We have the opportunity to start acting on a vision of the future of medicine, placing the building blocks for the consultation room of 2030. The impact the current pandemic will have on our society is greater than we can currently understand, and we must be responsible in our approach to the changes that are coming. Every step makes a footprint—let’s make ours count.

Acknowledgments

We would like to thank Prof Joke Hendricks and Eva Hofmeester, MSc for their cooperation and support.

Authors' Contributions

All authors contributed extensively to the work presented in this paper. All authors reviewed and approved the final version of the manuscript.

Conflicts of Interest

None declared.

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EHR: Electronic Health Records
Erasmus MC: Erasmus University Medical Center
GDPR: General Data Protection Regulation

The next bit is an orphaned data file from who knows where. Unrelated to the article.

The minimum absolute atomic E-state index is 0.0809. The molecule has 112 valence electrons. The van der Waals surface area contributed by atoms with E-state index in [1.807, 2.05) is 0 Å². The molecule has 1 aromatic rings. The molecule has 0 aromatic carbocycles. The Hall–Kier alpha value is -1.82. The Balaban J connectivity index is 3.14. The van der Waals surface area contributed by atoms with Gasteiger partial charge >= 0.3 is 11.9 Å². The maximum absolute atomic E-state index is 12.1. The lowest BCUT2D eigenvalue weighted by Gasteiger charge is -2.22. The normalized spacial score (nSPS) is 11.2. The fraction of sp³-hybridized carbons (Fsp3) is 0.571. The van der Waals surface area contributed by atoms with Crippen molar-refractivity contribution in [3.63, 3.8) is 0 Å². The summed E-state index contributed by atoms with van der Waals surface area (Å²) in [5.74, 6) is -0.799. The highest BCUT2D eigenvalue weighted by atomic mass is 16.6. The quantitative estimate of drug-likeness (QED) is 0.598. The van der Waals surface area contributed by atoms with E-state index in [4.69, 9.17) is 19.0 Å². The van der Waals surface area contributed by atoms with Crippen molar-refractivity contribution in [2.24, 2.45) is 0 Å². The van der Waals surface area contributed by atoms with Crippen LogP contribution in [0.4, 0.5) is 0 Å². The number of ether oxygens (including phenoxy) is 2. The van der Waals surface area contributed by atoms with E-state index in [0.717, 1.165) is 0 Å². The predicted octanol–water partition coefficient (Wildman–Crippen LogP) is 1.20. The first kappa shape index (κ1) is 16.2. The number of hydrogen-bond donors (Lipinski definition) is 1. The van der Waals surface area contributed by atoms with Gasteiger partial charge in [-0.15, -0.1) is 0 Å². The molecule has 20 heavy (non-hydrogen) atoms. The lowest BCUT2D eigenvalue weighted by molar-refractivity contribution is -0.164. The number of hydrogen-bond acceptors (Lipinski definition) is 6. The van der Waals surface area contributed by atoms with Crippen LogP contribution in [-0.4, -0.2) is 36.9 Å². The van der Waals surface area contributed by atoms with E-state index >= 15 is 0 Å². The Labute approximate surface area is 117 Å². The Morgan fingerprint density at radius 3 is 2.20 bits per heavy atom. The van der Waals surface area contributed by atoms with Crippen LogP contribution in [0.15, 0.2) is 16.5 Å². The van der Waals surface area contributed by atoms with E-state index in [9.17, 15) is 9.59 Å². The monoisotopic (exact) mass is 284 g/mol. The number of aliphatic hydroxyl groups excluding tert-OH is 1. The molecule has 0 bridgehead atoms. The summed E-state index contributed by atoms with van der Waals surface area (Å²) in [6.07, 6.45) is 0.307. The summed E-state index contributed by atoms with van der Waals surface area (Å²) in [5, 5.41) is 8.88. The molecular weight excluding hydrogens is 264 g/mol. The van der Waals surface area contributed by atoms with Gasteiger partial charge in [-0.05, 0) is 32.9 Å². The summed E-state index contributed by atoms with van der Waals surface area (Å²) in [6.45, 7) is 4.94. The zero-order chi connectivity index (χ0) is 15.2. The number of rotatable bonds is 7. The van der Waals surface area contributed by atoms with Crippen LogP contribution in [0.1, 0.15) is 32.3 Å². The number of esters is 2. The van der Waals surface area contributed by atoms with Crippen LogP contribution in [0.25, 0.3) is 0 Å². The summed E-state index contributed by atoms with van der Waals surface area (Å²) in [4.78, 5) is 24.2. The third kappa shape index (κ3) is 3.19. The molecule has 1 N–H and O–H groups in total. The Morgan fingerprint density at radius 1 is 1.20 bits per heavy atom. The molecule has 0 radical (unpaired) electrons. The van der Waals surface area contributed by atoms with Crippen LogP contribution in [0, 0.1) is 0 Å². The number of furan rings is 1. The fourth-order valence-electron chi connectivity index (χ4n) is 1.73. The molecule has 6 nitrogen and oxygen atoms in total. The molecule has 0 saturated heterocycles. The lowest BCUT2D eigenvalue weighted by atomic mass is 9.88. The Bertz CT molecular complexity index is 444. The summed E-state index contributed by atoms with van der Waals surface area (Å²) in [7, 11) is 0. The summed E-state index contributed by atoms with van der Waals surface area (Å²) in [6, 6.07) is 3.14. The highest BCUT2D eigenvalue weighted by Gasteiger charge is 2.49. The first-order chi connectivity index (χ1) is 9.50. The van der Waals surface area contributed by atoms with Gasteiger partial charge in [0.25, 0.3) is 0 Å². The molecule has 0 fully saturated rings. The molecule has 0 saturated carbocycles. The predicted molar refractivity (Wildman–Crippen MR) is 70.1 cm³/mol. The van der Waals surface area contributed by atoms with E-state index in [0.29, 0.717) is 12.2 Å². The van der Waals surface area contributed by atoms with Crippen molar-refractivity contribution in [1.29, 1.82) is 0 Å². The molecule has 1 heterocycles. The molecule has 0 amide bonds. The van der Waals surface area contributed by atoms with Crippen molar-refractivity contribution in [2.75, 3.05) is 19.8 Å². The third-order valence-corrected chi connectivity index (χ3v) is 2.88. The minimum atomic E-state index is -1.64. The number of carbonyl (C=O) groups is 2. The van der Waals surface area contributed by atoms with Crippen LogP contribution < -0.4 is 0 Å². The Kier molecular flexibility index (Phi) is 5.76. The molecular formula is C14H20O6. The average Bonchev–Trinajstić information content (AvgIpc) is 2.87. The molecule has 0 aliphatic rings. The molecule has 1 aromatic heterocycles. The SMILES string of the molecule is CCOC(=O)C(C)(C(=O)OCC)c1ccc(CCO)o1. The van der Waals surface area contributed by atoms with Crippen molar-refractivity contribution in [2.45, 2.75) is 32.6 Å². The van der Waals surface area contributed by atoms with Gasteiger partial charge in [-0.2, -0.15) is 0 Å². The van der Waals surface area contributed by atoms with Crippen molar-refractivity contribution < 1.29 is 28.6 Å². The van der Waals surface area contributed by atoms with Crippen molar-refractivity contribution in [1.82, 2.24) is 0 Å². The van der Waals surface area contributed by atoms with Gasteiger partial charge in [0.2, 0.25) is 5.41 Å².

HIPAA: Health Insurance Portability and Accountability Act


Edited by G Eysenbach, G Fagherazzi; submitted 08.06.20; peer-reviewed by F Muhammad, E Da Silva, F Saigí-Rubió, I Mircheva, E Burner, K Goniewicz, C Basch, S Pit; comments to author 30.06.20; revised version received 28.07.20; accepted 09.09.20; published 05.10.20

Copyright

©Guido Giunti, Richard Goossens, Antoinette De Bont, Jacob J Visser, Mark Mulder, Stephanie C E Schuit. Originally published in the Journal of Medical Internet Research (http://www.jmir.org), 05.10.2020.

This is an open-access article distributed under the terms of the Creative Commons Attribution License (https://creativecommons.org/licenses/by/4.0/), which permits unrestricted use, distribution, and reproduction in any medium, provided the original work, first published in the Journal of Medical Internet Research, is properly cited. The complete bibliographic information, a link to the original publication on http://www.jmir.org/, as well as this copyright and license information must be included.